Have you ever wondered why people love office gossip so much?
Not the scandalous kind that includes details of our co-workers’ private lives, but the work-related kind that speculates on who’s getting what promotion or whether recent budget cuts will lead to layoffs?
It’s this kind of water-cooler predictions that are driven by our innate need for assurance. We need to feel a level of certainty and be able to predict how situations will play out so we know we will be safe.
Uncertainty, or a lack of assurance, is processed by our brains as a threat, which activates our amygdala (the part of the limbic system that sounds the alert on danger). That’s because during times of change, it’s hard for our brains to predict what will happen next. We start to play out all possible scenarios of how we may be affected, pushing us further into threat mode. This helps explain why many of us struggle in new or different situations, and why productivity dips at these times: we’re so distracted by the threat of all the unknowns.
When we don’t have all the information we want or need, or can’t easily predict an outcome, our brain searches for familiarity, making change adoption even harder. A lack of assurance gives us an underlying sense of unease.
Of course, some people thrive on not knowing how things are going to play out. But for most of us, the need for certainty is critical.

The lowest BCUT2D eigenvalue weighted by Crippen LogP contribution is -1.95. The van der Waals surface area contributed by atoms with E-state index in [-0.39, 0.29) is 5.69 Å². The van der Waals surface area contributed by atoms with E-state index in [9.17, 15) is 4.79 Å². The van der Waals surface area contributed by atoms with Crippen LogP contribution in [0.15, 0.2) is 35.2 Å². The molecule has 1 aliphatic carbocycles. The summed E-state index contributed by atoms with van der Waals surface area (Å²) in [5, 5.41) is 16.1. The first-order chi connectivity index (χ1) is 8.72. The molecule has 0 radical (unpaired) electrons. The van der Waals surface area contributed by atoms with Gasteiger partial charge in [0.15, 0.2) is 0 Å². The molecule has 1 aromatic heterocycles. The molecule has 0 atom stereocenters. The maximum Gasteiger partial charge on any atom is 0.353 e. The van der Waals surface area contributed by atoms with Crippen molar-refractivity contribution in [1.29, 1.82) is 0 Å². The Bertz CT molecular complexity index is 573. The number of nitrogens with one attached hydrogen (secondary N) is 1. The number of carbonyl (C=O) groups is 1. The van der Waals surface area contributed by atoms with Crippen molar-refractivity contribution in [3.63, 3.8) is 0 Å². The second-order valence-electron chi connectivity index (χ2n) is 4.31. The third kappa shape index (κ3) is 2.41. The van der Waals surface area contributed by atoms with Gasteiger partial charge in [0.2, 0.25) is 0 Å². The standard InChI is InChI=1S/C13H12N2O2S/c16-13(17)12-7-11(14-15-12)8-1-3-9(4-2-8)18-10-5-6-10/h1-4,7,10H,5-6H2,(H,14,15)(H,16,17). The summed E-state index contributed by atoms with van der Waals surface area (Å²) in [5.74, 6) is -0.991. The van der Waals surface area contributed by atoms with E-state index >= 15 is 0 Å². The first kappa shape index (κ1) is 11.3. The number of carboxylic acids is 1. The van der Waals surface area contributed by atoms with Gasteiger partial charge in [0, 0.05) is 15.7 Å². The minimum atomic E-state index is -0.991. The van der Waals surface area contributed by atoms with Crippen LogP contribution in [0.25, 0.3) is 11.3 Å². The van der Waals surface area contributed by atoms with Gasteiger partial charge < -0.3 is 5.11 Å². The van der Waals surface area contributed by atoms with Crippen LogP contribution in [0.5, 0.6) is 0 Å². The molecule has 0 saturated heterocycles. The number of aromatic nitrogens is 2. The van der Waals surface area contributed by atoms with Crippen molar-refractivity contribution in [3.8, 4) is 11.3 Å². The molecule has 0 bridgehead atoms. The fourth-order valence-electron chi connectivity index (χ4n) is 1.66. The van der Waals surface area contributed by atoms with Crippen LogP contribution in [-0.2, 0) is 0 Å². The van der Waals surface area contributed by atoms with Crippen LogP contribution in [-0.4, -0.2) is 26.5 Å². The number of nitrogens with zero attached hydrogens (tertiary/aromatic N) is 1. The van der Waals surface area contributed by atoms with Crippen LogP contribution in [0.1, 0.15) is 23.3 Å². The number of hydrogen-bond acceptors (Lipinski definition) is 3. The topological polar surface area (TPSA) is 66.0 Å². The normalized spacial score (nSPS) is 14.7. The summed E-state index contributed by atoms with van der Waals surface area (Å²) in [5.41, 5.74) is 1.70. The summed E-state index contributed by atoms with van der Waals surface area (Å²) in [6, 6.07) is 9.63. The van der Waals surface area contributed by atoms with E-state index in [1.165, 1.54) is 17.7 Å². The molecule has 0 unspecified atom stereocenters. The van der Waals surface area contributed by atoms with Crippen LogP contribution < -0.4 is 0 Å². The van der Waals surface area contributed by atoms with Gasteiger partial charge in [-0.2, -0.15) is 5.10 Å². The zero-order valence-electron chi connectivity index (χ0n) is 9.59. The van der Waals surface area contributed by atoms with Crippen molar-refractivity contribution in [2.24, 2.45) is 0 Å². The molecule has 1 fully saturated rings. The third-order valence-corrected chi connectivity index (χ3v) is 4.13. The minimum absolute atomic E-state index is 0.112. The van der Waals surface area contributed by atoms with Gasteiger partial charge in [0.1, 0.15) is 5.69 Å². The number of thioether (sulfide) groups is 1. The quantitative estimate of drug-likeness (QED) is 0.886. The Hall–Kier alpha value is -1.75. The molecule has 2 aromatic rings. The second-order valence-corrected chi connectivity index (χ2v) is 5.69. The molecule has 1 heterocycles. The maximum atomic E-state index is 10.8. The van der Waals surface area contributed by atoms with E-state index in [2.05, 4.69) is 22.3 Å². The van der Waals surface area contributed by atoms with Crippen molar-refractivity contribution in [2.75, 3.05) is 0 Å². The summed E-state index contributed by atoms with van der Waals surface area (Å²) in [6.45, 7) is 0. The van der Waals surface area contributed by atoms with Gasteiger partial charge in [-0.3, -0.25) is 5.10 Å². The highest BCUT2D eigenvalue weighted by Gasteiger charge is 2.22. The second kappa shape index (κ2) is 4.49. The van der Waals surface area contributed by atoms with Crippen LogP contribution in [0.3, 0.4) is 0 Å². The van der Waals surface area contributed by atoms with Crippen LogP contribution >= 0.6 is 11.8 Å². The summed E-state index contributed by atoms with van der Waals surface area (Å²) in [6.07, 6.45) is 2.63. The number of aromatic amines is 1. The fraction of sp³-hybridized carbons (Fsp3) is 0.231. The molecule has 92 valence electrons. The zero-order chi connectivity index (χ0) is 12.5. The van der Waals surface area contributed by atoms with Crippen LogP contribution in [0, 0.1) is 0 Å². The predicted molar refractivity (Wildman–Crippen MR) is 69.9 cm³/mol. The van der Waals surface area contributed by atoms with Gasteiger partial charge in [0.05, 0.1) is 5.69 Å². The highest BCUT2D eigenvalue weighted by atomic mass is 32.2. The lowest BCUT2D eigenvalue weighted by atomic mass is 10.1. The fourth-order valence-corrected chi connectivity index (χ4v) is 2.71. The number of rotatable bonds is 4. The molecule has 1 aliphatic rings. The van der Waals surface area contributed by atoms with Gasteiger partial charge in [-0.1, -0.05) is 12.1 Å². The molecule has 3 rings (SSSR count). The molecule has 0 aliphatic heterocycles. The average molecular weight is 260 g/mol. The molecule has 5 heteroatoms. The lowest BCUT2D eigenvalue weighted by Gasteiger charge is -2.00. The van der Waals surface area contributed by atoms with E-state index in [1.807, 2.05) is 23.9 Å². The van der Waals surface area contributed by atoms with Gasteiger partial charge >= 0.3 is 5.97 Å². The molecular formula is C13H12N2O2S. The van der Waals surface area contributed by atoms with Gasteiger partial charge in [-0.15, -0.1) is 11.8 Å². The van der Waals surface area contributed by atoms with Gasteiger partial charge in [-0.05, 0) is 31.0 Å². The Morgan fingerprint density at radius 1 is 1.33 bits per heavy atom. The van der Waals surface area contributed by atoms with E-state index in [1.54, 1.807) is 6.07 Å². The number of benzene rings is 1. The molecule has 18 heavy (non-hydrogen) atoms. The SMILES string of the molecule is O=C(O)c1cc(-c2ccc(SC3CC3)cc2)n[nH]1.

At work, our need for assurance can be compromised in many different ways, such as when there are unclear expectations or insufficient plans and communication, or you sense someone is being dishonest or withholding information.
Neuroscientists call out brain a prediction machine. It craves familiar patterns and searches for them endlessly to save energy. It’s far more efficient to run off our brain’s hardwiring than having to process everything we experience by using our energy-hungry prefrontal cortex.
Leaders can easily provide the assurance their teams need by clarifying expectations, sharing goals and clear plans, and openly and regularly communicating what is known, and even unknown. Acknowledging the uncertainty goes a low way to quietening the noise in our brains.
When this happens, the brain is able to better focus on the work at hand, rather than a perceived threat – which is assuring to everyone.
Noesis delivers neuroleadership consulting and training to organizations handling everyday change and major transformation initiatives. We help our Fortune 500 clients scientifically improve leadership.